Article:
Bran's New Role In The 'GoT' Series Finale Brings Up A Confusing Question
Spoilers ahead for the Game of Thrones series finale. After Jon Snow stabbed his aunt in the stomach, the remaining leaders of Westeros convened in King's Landing to discuss who would take the late Daenerys Targaryen's place. Much to everyone's surprise, Tyrion suggested Bran Stark, aka the Three-Eyed Raven, as her replacement. But can Bran really be king on Game of Thrones, since he's already got another fairly time-consuming job?
As Tyrion — shackled for betraying Dany — explained to those gathered at the Dragon Pit, "There's nothing in the world more powerful than a good story. Nothing can stop it. No enemy can defeat it. And who has a better story than Bran the Broken? The boy who fell from a high tower and lived?... He is our memory, the keeper of all our stories." Since Bran has all of this knowledge, the Lannister suggested, who better to become the next king of Westeros?
Bran's election seems especially unusual, given that he's — by his own admission — not really Brandon Stark anymore. He's got the whole history of Westeros stockpiled in his head, so how is he going to be able to concentrate on running a kingdom? And although he accepted Tyrion's offer, it was clear that the Three-Eyed Raven didn't want the position. Fans were similarly nonplussed.
Furthermore, some audiences were upset that Sansa — who has much more leadership experience — wasn't selected instead of her brother. She did used to be married to Tyrion, after all, so why didn't he suggest his ex-wife for queen? The Stark already knows how to command Winterfell and would certainly be more...present than Bran, who is constantly distracted by the weight of his greensight.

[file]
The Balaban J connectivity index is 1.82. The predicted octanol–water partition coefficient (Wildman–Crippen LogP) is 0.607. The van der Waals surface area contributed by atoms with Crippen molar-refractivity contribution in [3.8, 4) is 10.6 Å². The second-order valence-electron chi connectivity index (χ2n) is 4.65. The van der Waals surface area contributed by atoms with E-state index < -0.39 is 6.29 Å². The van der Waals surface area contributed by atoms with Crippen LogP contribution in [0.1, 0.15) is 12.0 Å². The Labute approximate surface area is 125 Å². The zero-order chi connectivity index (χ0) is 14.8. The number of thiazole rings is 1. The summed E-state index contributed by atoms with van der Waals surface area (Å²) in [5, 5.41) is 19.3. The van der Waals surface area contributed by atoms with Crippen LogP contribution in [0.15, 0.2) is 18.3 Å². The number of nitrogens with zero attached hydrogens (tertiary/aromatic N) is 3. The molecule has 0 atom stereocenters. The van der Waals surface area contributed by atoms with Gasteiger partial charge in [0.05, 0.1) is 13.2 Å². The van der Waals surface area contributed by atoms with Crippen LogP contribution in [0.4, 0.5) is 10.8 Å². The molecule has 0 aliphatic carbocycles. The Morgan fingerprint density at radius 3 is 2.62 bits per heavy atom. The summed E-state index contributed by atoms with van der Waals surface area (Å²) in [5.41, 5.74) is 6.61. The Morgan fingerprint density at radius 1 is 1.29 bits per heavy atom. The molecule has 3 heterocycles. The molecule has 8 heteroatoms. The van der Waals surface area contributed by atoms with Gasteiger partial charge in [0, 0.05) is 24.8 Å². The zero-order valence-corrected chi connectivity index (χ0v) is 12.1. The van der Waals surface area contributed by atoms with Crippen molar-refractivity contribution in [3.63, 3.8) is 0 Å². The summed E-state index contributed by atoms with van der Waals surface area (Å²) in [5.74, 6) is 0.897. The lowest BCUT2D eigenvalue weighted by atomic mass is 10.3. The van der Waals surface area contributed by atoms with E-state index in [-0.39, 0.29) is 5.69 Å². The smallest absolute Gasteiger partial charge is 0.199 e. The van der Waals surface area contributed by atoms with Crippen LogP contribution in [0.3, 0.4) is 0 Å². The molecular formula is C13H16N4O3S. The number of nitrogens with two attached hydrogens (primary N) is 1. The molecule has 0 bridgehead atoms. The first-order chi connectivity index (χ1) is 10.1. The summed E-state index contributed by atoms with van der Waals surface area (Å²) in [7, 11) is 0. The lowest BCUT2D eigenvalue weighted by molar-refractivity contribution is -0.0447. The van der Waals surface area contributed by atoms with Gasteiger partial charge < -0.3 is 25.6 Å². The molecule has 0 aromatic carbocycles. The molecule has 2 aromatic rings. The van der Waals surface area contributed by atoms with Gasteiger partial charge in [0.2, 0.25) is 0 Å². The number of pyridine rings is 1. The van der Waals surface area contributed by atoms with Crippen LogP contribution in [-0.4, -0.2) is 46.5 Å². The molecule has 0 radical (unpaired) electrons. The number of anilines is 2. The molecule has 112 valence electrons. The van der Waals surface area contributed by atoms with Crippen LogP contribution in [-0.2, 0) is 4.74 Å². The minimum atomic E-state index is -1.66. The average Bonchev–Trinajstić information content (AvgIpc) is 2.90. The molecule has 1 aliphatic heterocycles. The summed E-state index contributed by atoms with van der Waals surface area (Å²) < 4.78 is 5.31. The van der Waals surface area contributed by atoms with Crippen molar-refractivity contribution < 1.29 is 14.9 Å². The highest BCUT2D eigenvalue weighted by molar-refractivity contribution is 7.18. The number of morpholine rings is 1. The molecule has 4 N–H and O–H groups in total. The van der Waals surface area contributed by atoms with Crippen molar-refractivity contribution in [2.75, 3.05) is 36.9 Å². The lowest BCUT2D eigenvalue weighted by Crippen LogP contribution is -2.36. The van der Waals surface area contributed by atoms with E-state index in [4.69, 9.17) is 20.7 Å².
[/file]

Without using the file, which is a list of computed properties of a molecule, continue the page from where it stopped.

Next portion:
And while there's no questioning that the Three-Eyed Raven is a space cadet (it kind of comes with the territory, you know?), it's clear that he will be a wise, thoughtful leader who won't do anything for his own self-interest. And isn't that how the game of thrones got started in the first place?
But fortunately for Sansa stans, the Stark gained the title of Queen in the North, which she'll likely excel at. As for Arya, she decided to explore what lies beyond the maps, while Jon was once again excommunicated to the Night's Watch, where it appears that he became their Lord Commander for a second time. The wheel has come full circle, whether Dany wanted it to or not.
But as for whether Bran can become king, it doesn't seen like there's any precedent for the situation that everyone left found themselves in during the Game of Thrones finale. What's more, they kind of threw out the rulebook when they executed the ruling queen and elected a new one with a committee, anyways. It's a new world! Bran is king! Arya's a pirate! Podrick's in the kingsguard now!
For context, Bran's Three-Eyed Raven predecessor was a man named Brynden, and he basically got absorbed by a tree, if that tells you anything. And while greenseers are typically more hands-off than Bran the Broken, nobody spoke up against Tyrion when he suggested the idea.
Bran's eligibility aside, some audiences brought up a good point about whether it was ethical to have a warg and greenseer as king. But whatever you thought of the finale, it was certainly shocking that Bran became the next king of Westeros. As the Starks always say, the North remembers — and Bran has better recall than anyone in the Seven Kingdoms.
This article was originally published on